Three teenage girls from Montclair, N.J., have managed to make the Commission on Presidential Debates in Washington, D.C., look like a small-town after-school club that crouches behind a sign that reads, “No Girlz Allowed.”
Forgive my glee.
On Tuesday, Emma Axelrod, Elena Tsemberis and Sammi Siegel tried to deliver to the commission a petition with more than 120,000 signatures of fellow Americans who want a woman to moderate at least one of the presidential debates.
The girls didn’t get very far. Emma explained to NPR’s Audie Cornish: “We were not received. We had let them know on Friday that we were planning on coming to deliver the petitions, but they never got back to us. So when we went to deliver our boxes full of the flash drives that have all the signatures on them, we were turned away and we were not allowed to leave our packages there, either, in case they contained dangerous material.”
Dang right these girls are dangerous — to the status quo. Worse, they keep talking to the media. Next thing you know, they’ll be plastering their notebooks with bumper stickers that read, “Well-Behaved Women Seldom Make History.” (Bless you, Laurel Thatcher Ulrich.)
Here’s an excerpt from the girls’ online petition, including their boldface passages:
“We already know that no women will be on stage at this year’s presidential debates, but what about in the moderator’s chair? We were shocked to find out that it has been 20 years since a woman last moderated a presidential debate. …
“Presidential debate moderators have a lot of power when it comes to helping the American public to better understand candidates. Being a moderator is a tough job; the moderator must keep debate flowing, make sure candidates stay focused on relevant topics, and maintain an unbiased stance.
“Men are no more capable of performing these tasks than women — but for the last two decades, only men have been given the job.
“Women and men will never be truly equal in our country until they’re one and the same in positions of power and both visible in politics. We need to take immediate action in order to move towards this change. There is no reason why a woman shouldn’t have a chance to show what she’s capable of by moderating debates in the upcoming election.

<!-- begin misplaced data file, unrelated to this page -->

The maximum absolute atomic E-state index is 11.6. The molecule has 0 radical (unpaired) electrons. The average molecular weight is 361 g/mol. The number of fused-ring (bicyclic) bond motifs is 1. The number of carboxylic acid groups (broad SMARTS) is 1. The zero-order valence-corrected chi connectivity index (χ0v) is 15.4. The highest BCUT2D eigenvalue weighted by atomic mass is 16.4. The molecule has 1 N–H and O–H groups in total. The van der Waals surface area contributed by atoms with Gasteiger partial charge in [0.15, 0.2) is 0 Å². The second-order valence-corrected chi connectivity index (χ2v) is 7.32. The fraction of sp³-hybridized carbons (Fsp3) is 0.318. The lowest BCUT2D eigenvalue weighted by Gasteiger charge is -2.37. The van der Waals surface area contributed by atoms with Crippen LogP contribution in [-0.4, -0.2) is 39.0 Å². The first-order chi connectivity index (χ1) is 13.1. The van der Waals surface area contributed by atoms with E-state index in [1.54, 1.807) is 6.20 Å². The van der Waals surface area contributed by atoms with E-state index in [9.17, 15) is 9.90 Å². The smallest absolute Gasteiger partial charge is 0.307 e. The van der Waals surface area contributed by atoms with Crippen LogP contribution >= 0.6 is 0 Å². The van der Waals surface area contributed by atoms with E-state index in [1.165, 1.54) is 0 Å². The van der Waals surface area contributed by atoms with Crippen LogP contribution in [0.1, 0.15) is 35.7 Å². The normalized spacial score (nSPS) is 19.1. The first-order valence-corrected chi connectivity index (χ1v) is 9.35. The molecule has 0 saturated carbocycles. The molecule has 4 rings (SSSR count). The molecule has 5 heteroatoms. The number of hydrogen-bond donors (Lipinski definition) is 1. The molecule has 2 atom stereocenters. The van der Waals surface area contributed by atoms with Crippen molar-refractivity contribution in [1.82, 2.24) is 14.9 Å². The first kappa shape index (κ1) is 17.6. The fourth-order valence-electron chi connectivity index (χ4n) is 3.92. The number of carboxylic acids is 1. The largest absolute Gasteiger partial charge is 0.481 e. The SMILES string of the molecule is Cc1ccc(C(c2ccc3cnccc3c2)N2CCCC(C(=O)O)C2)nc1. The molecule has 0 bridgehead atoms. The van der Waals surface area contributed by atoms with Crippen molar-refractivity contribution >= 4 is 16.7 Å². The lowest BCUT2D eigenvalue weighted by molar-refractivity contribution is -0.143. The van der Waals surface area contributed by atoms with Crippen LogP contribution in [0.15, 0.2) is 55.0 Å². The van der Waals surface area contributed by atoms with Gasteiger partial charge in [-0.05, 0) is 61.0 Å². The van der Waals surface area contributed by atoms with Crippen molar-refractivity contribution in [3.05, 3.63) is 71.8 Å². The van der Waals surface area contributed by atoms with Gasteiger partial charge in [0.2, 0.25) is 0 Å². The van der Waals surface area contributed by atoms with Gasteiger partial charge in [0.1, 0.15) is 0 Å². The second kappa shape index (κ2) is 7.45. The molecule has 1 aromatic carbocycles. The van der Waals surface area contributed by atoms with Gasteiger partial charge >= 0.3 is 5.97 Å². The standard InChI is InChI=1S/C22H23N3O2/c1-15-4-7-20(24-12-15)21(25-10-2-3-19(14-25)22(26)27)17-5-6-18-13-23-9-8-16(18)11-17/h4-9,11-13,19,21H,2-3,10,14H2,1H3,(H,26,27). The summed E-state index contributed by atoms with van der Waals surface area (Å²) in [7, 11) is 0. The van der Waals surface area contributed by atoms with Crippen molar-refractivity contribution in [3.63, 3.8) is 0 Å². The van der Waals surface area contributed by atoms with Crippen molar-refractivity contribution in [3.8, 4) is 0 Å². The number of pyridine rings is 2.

“Tell the Commission on Presidential Debates to have a woman moderate one of the debates now.”
We pause for this public service announcement:
To those of you who roll your eyes and say things like “This is an issue?” or “Puh-leaze, let’s talk about something that matters”: We humans are complicated beings, capable of simultaneously caring about world hunger and NBC’s annoying time delay in its Olympics coverage. We even understand that the former is way more important than the latter. Thus, we find your admission to single-mindedness unfortunate and you to be a mind-crushing bore.
Back to the presidential debates: What changes when women ask the questions?
For that answer, we turn to Marilyn Jacoby Boxer, professor emerita of history at San Francisco State University and author of “When Women Ask The Questions: Creating Women’s Studies in America.”
“Women bring life experiences that men can’t or don’t have,” Boxer said in a phone interview from her home in San Francisco. “It’s not just a matter of ‘women’s issues,’ which are really human issues. It’s that we want to talk about more than power and money. The key words for us are care, concern and connection.
“For example, we don’t just look at the housing situation based on financial figures but also at its impact on families and children. We don’t want answers that just give lip service to those concerns. We want to know what you’re going to do to help those families and children.”
There’s also the symbolism of all this. Do we really, in 2012, want girls and young women to see all-male moderators questioning all-male contenders for president of the United States?
Speaking of those male candidates, they keep talking about how important women are in this election. How hard is it for them to step up and insist that just one of those millions of women moderate a debate?
Surely, they don’t want us to think they’re rolling their eyes and saying, “Puh-leaze, let’s talk about something that matters.”
Connie Schultz is a Pulitzer Prize-winning columnist and an essayist for Parade magazine. She is the author of two books, including “…and His Lovely Wife,” which chronicled the successful race of her husband, Sherrod Brown, for the U.S. Senate. To find out more about Connie Schultz (firstname.lastname@example.org) and read her past columns, please visit the Creators Syndicate Web page at www.creators.com.